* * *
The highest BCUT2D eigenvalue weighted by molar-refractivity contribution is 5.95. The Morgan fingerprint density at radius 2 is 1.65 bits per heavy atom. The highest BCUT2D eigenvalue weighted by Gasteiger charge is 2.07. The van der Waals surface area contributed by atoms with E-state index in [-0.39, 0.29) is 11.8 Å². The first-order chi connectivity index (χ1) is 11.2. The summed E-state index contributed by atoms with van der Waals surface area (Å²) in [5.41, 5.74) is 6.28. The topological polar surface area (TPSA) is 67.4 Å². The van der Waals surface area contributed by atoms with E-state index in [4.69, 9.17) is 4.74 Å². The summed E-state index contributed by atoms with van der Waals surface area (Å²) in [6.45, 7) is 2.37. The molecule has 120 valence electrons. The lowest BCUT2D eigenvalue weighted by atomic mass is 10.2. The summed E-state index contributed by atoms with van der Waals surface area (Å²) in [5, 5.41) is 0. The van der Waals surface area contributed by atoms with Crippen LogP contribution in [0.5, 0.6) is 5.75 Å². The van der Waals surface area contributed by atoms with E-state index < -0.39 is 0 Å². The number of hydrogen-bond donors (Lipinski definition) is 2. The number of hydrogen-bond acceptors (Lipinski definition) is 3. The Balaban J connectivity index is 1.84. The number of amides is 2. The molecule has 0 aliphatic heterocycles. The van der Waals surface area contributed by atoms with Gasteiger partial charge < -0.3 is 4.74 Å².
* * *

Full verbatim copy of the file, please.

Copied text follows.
The highest BCUT2D eigenvalue weighted by molar-refractivity contribution is 5.95. The Morgan fingerprint density at radius 2 is 1.65 bits per heavy atom. The highest BCUT2D eigenvalue weighted by Gasteiger charge is 2.07. The van der Waals surface area contributed by atoms with E-state index in [-0.39, 0.29) is 11.8 Å². The first-order chi connectivity index (χ1) is 11.2. The summed E-state index contributed by atoms with van der Waals surface area (Å²) in [5.41, 5.74) is 6.28. The topological polar surface area (TPSA) is 67.4 Å². The van der Waals surface area contributed by atoms with E-state index in [4.69, 9.17) is 4.74 Å². The summed E-state index contributed by atoms with van der Waals surface area (Å²) in [6.45, 7) is 2.37. The molecule has 120 valence electrons. The lowest BCUT2D eigenvalue weighted by atomic mass is 10.2. The summed E-state index contributed by atoms with van der Waals surface area (Å²) in [5, 5.41) is 0. The van der Waals surface area contributed by atoms with Crippen LogP contribution in [0.5, 0.6) is 5.75 Å². The van der Waals surface area contributed by atoms with E-state index < -0.39 is 0 Å². The number of hydrogen-bond donors (Lipinski definition) is 2. The number of hydrogen-bond acceptors (Lipinski definition) is 3. The Balaban J connectivity index is 1.84. The number of amides is 2. The molecule has 0 aliphatic heterocycles. The van der Waals surface area contributed by atoms with Gasteiger partial charge < -0.3 is 4.74 Å².